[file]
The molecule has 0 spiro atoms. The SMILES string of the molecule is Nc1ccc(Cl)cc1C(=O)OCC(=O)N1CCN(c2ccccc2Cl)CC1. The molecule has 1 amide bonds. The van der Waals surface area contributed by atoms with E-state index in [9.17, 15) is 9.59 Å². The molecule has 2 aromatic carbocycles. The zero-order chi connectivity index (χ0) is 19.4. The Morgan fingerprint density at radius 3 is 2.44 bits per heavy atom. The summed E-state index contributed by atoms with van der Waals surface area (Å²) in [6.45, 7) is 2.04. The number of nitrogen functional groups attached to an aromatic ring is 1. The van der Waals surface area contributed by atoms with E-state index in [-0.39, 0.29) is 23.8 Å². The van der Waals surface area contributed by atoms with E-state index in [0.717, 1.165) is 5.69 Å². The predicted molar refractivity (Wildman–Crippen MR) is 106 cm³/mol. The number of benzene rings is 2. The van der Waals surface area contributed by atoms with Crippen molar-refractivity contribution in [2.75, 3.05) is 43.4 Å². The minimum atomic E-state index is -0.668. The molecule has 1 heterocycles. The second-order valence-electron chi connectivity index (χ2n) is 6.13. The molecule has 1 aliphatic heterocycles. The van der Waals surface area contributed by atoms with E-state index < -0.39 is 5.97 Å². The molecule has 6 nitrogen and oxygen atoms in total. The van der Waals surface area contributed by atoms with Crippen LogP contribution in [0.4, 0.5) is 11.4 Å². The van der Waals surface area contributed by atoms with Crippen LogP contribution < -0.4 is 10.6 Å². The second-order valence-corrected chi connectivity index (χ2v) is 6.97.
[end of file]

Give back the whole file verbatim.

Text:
The molecule has 0 spiro atoms. The SMILES string of the molecule is Nc1ccc(Cl)cc1C(=O)OCC(=O)N1CCN(c2ccccc2Cl)CC1. The molecule has 1 amide bonds. The van der Waals surface area contributed by atoms with E-state index in [9.17, 15) is 9.59 Å². The molecule has 2 aromatic carbocycles. The zero-order chi connectivity index (χ0) is 19.4. The Morgan fingerprint density at radius 3 is 2.44 bits per heavy atom. The summed E-state index contributed by atoms with van der Waals surface area (Å²) in [6.45, 7) is 2.04. The number of nitrogen functional groups attached to an aromatic ring is 1. The van der Waals surface area contributed by atoms with E-state index in [-0.39, 0.29) is 23.8 Å². The van der Waals surface area contributed by atoms with E-state index in [0.717, 1.165) is 5.69 Å². The predicted molar refractivity (Wildman–Crippen MR) is 106 cm³/mol. The number of benzene rings is 2. The van der Waals surface area contributed by atoms with Crippen molar-refractivity contribution in [2.75, 3.05) is 43.4 Å². The minimum atomic E-state index is -0.668. The molecule has 1 heterocycles. The second-order valence-electron chi connectivity index (χ2n) is 6.13. The molecule has 1 aliphatic heterocycles. The van der Waals surface area contributed by atoms with E-state index < -0.39 is 5.97 Å². The molecule has 6 nitrogen and oxygen atoms in total. The van der Waals surface area contributed by atoms with Crippen LogP contribution in [0.4, 0.5) is 11.4 Å². The van der Waals surface area contributed by atoms with Crippen LogP contribution < -0.4 is 10.6 Å². The second-order valence-corrected chi connectivity index (χ2v) is 6.97.